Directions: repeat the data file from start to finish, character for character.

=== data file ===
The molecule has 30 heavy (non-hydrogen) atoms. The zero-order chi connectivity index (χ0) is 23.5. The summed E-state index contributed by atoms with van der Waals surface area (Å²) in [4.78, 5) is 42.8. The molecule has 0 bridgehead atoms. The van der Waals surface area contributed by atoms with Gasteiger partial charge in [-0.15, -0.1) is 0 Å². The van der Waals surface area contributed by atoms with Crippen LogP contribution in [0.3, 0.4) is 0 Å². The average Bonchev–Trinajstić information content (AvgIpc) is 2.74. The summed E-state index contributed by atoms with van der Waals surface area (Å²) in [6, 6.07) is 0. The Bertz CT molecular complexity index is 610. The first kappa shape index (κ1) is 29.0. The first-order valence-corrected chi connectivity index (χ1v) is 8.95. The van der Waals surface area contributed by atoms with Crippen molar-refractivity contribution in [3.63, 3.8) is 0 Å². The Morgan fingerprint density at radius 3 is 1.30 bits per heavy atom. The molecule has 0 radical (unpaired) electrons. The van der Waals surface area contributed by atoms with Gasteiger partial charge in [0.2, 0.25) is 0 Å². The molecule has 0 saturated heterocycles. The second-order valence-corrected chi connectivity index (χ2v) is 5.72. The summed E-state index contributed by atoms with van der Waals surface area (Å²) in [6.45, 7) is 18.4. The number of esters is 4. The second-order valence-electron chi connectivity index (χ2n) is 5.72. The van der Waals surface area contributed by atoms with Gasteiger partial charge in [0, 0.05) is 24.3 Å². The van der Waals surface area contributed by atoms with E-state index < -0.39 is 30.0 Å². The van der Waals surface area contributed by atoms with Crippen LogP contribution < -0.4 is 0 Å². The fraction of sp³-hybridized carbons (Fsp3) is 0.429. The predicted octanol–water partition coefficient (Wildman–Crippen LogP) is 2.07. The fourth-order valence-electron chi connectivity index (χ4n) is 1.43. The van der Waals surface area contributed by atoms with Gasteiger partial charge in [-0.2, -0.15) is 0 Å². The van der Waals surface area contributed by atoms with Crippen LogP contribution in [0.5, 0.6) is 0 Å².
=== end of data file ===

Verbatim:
The molecule has 30 heavy (non-hydrogen) atoms. The zero-order chi connectivity index (χ0) is 23.5. The summed E-state index contributed by atoms with van der Waals surface area (Å²) in [4.78, 5) is 42.8. The molecule has 0 bridgehead atoms. The van der Waals surface area contributed by atoms with Gasteiger partial charge in [-0.15, -0.1) is 0 Å². The van der Waals surface area contributed by atoms with Crippen LogP contribution in [0.3, 0.4) is 0 Å². The average Bonchev–Trinajstić information content (AvgIpc) is 2.74. The summed E-state index contributed by atoms with van der Waals surface area (Å²) in [6, 6.07) is 0. The Bertz CT molecular complexity index is 610. The first kappa shape index (κ1) is 29.0. The first-order valence-corrected chi connectivity index (χ1v) is 8.95. The van der Waals surface area contributed by atoms with Crippen molar-refractivity contribution in [3.63, 3.8) is 0 Å². The Morgan fingerprint density at radius 3 is 1.30 bits per heavy atom. The molecule has 0 radical (unpaired) electrons. The van der Waals surface area contributed by atoms with Gasteiger partial charge in [0.2, 0.25) is 0 Å². The molecule has 0 saturated heterocycles. The second-order valence-corrected chi connectivity index (χ2v) is 5.72. The summed E-state index contributed by atoms with van der Waals surface area (Å²) in [6.45, 7) is 18.4. The number of esters is 4. The second-order valence-electron chi connectivity index (χ2n) is 5.72. The van der Waals surface area contributed by atoms with Gasteiger partial charge in [0, 0.05) is 24.3 Å². The van der Waals surface area contributed by atoms with E-state index < -0.39 is 30.0 Å². The van der Waals surface area contributed by atoms with Crippen LogP contribution < -0.4 is 0 Å². The fraction of sp³-hybridized carbons (Fsp3) is 0.429. The predicted octanol–water partition coefficient (Wildman–Crippen LogP) is 2.07. The fourth-order valence-electron chi connectivity index (χ4n) is 1.43. The van der Waals surface area contributed by atoms with Gasteiger partial charge in [-0.2, -0.15) is 0 Å². The van der Waals surface area contributed by atoms with Crippen LogP contribution in [0.5, 0.6) is 0 Å².